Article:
For more than a decade, Interplay was arguably the best video game publisher in America. Their list of games is a who's-who of the most creative and forward thinking games of the '90s, including everything fromOut of This World to Alone in the Dark to Earthworm Jim to Descent. They've been around since 1983, but have fallen on hard times since 1997, when they became a public company. They were acquired by a French publisher who then went bankrupt. They were forced to close their internal development studios, and seemed to disappear, closing their last office in 2004.
It was a sad day for tasteful gamers all over the world. One of the best outlets for outlandish and groundbreaking games was seemingly closed forever, like so many of the great old studios who allowed themselves to be bought by companies that didn't have their best interests at heart.
But in reality, Interplay wasn't gone completely. It was in fiscal and legal purgatory.
Some personnel stuck together in an effort to sell IP in order to settle their extensive debt obligations, and perhaps even one day make games again. In 2007, they achieved their first two goals by selling the Fallout IP, one of the most revered games in PC gaming at the time, to Fallout 3/Fallout New Vegas creators Bethesda Softworks for $5.75 million while retaining a license to use the IP for making an MMO. For the first time in nearly a decade, Interplay seemed to be free of debt, legal issues, and ready to potentially start doing what they do best.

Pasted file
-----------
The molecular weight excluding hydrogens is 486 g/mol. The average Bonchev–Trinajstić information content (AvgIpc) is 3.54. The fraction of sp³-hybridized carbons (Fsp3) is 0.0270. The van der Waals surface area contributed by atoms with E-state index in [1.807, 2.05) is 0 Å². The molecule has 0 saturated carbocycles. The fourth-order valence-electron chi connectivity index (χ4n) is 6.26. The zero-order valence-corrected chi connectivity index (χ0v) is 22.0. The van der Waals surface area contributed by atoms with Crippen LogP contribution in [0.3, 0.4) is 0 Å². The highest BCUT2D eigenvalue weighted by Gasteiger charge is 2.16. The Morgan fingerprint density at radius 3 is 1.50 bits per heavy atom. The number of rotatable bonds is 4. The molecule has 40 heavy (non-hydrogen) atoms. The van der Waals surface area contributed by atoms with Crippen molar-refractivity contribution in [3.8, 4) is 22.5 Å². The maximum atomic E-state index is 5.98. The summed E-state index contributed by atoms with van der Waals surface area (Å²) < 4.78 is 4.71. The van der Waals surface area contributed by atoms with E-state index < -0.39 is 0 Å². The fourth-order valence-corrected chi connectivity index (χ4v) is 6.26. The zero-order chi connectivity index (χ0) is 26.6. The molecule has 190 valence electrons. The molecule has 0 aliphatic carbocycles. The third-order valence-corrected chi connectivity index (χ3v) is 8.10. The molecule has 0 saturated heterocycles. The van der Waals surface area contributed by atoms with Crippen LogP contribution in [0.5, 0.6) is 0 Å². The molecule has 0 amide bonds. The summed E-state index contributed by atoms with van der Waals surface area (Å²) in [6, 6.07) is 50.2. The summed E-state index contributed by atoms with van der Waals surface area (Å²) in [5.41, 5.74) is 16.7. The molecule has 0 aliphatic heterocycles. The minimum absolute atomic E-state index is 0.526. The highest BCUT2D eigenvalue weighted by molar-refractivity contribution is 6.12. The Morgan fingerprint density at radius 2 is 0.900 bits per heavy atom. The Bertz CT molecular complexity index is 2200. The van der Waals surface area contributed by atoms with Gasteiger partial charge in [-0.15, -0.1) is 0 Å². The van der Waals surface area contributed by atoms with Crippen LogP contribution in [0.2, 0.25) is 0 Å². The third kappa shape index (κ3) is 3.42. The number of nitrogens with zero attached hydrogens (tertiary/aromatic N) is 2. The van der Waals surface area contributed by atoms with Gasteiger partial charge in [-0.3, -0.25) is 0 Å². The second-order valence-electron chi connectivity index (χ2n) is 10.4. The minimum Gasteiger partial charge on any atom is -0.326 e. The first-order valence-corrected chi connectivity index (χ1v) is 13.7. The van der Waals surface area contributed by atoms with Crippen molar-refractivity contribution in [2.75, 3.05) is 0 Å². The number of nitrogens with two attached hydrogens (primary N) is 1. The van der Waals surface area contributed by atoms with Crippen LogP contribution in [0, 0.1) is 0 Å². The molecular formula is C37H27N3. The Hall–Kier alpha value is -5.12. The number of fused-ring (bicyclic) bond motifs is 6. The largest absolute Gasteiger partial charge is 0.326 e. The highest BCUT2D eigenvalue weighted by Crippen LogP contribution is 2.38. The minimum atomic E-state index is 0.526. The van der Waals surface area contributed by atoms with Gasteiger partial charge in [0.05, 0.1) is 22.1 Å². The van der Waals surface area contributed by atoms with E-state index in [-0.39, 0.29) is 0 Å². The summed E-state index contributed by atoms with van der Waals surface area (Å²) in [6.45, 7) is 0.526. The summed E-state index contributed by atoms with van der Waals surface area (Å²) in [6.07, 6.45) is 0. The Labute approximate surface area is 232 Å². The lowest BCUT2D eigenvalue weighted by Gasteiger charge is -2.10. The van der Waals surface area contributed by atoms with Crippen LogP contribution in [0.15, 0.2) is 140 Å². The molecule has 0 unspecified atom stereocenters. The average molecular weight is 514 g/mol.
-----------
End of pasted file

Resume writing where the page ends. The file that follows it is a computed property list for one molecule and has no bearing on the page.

Over the ensuing four years they've launched a new website and announced a long series of planned sequels to some of their most popular IP's, including Earthworm Jim and Battle Chess after winning a lawsuit against German publisher Topware over the franchise's name. The only games to materialize have been re-releases of Earthworm Jim and MDK 2, but what fans are really excited for is the Fallout MMO, which reportedly involves several prominent members of the Black Isle Studios team that made the original two games in the series.
Unfortunately, Interplay's financial and legal problems have continued. A May 2011 SEC filing by the company warned that they had no line of credit, an operating budget of $3,000, and were on the verge of bankruptcy unless they could take on new capital. That isn't entirely surprising given how much time and money they've had to spend in court over the game that has the greatest chance of redeeming them: the Fallout MMO. Bethesda, the new owners of the Fallout IP, have sued Interplay under various guises almost continuously since 2009. They have lost at every step, most recently just last Friday, when a California judge denied Bethesda's request for an injunction against Interplay for breaking Fallout canon. Unfortunately for gamers and Interplay, they need more than the legal right to make a Fallout game to actually make one. They need money, something they seem to still not have.
If there's ever been one down-and-out game company worth cheering for, it's Interplay. They always took risks and those risks have almost always worked. But like so many visionary entities, they have experienced rejection and failure as well, especially lately as the game industry has gotten even more stagnant and risk-averse than it was in the '90s. Hopefully one day they can get their affairs sorted enough to make a Fallout game that will show modern gamers how much better the series used to be.
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